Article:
The SEC orders find that Nomura bond traders made false and misleading statements to customers while negotiating sales of commercial and residential mortgage-backed securities (CMBS and RMBS).  According to the SEC’s orders, several Nomura traders misled customers about the prices at which Nomura had bought securities, the amount of profit Nomura would receive on the customers’ potential trades, and who currently owned the securities, with traders often pretending that they were still negotiating with a third-party seller when Nomura had, in fact, already bought a security.  The SEC’s orders further find that Nomura lacked compliance and surveillance procedures that were reasonably designed to prevent and detect this misconduct, which inflated the firm’s profits on CMBS and RMBS transactions at its customers’ expense.  The SEC previously filed charges against two CMBS and three RMBS traders at Nomura, whose misrepresentations are described in the SEC’s orders.

“Firms acting as dealers in opaque markets like those for CMBS and RMBS must take steps to prevent misleading communications with their customers,” said Daniel Michael, Chief of the SEC Enforcement Division’s Complex Financial Instruments Unit.

Sanjay Wadhwa

“These orders underscore that firms must have adequate supervisory procedures, particularly surrounding the sale of complex instruments,” said Sanjay Wadhwa, Senior Associate Director of the SEC’s New York Regional Office.  “Weak procedures, such as those found here, may enable employee misconduct to go undetected.”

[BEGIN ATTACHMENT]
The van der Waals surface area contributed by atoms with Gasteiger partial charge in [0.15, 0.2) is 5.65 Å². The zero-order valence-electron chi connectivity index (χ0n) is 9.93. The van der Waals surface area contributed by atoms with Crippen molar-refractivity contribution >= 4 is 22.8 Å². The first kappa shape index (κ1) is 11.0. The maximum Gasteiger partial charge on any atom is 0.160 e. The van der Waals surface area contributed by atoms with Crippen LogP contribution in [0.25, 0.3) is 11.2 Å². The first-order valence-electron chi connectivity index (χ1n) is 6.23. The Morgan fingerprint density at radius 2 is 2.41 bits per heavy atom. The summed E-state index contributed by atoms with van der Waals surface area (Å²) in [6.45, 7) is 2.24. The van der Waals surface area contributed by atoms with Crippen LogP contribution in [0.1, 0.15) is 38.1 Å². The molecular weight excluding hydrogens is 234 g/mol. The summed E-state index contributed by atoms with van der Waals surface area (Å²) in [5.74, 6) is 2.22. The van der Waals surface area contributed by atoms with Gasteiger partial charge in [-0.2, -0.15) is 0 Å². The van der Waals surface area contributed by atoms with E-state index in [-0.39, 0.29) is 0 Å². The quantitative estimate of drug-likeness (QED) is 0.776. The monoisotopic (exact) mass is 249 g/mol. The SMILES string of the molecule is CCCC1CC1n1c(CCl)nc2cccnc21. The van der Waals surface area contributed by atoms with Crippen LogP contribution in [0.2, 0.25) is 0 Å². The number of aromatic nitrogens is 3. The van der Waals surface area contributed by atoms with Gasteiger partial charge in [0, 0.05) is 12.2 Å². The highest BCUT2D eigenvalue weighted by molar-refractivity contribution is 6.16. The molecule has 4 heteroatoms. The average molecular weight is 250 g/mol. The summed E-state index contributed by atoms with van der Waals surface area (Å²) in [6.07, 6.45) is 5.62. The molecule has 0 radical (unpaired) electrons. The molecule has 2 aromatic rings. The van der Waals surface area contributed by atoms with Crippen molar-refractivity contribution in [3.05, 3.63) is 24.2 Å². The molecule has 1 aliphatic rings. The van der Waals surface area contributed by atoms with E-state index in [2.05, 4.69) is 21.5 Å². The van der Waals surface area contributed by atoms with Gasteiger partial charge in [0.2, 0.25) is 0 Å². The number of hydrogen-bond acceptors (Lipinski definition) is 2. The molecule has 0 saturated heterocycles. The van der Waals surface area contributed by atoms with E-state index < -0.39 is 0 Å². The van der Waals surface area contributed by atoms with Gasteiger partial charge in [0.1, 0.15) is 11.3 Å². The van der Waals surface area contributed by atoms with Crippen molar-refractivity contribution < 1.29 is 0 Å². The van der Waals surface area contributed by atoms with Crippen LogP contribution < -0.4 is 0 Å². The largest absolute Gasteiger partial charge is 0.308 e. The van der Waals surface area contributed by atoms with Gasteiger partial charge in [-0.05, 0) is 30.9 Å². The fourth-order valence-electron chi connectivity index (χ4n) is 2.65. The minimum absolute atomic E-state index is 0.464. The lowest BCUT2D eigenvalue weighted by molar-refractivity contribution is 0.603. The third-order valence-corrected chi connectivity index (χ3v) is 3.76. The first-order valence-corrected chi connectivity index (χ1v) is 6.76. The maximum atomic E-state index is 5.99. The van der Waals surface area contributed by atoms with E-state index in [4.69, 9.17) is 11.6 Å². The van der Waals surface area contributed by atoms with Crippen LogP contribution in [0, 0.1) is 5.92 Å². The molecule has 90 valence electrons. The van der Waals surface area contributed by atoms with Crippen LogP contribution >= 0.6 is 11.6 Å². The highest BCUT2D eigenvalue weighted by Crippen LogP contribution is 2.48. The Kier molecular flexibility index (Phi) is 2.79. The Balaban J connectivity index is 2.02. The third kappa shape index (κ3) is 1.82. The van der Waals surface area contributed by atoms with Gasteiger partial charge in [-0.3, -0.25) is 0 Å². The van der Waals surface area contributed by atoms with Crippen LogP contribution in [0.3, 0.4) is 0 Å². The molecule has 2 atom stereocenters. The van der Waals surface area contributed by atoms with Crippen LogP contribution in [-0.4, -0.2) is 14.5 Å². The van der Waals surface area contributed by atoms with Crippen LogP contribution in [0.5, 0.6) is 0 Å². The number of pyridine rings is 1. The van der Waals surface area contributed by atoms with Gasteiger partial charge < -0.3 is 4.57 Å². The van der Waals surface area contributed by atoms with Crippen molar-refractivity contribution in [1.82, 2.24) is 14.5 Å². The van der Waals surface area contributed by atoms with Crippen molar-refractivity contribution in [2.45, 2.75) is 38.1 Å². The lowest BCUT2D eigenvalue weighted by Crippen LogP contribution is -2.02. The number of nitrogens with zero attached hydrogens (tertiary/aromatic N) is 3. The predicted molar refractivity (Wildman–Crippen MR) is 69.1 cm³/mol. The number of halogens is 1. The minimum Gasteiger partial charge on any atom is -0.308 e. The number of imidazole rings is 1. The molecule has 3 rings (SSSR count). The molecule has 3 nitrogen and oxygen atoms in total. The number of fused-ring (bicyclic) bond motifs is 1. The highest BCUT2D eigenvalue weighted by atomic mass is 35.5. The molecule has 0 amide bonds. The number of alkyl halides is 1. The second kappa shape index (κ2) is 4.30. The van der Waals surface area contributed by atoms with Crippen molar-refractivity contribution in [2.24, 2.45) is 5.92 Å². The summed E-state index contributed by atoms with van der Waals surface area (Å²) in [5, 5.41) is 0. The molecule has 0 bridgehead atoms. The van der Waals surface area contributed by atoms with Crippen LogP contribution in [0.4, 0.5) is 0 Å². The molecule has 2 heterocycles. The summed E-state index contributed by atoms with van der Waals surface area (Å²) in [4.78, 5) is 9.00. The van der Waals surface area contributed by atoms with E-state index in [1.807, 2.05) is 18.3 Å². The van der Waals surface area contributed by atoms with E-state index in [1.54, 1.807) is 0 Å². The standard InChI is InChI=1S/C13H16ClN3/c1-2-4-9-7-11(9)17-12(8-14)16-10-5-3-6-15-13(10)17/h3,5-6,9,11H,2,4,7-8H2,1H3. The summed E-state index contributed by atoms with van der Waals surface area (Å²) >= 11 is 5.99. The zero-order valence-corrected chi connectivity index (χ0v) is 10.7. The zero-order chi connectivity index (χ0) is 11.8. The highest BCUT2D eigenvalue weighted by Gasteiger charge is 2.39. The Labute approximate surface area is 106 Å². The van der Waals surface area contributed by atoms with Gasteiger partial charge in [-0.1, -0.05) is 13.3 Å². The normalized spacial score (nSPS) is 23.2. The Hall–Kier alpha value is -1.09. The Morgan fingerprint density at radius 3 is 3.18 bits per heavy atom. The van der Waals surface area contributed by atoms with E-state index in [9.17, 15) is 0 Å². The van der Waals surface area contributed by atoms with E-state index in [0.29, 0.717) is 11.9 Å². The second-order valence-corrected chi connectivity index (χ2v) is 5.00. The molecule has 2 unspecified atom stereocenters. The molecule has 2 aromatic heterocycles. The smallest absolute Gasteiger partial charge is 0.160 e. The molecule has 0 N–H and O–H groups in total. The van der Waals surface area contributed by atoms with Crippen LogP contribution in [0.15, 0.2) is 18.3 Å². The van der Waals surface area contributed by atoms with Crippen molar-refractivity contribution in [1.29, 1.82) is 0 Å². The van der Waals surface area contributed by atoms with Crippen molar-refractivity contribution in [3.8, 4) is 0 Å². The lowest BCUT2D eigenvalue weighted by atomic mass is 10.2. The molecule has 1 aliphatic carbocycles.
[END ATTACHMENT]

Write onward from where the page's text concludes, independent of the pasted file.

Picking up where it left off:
To settle the charges that it failed to reasonably supervise its traders, Nomura agreed in the two orders to be censured and to reimburse customers the full amount of firm profits earned on any RMBS or CMBS trades in which a misrepresentation was identified, paying over $20.7 million to RMBS customers and over $4.2 million to CMBS customers.  Nomura also agreed to pay a $1 million penalty in the RMBS-related case and a $500,000 penalty in the CMBS-related case.  Both orders note that the penalty amounts reflect substantial cooperation by Nomura during the SEC’s investigation, including remedial efforts by the firm to improve its surveillance procedures and other internal controls.

The SEC’s CMBS investigation and ensuing litigation was conducted by staff in the New York Regional Office, including Ladan Stewart, Chevon Walker, Richard Hong, and George Stepaniuk.  The case is being supervised by Mr. Wadhwa.  The RMBS investigation and ensuing litigation was conducted by staff in the Complex Financial Instruments Unit and the Boston Regional Office, including Susan Curtin, Kerry Dakin, Rua Kelly, Al Day and Celia Moore. The case is being supervised by Mr. Michael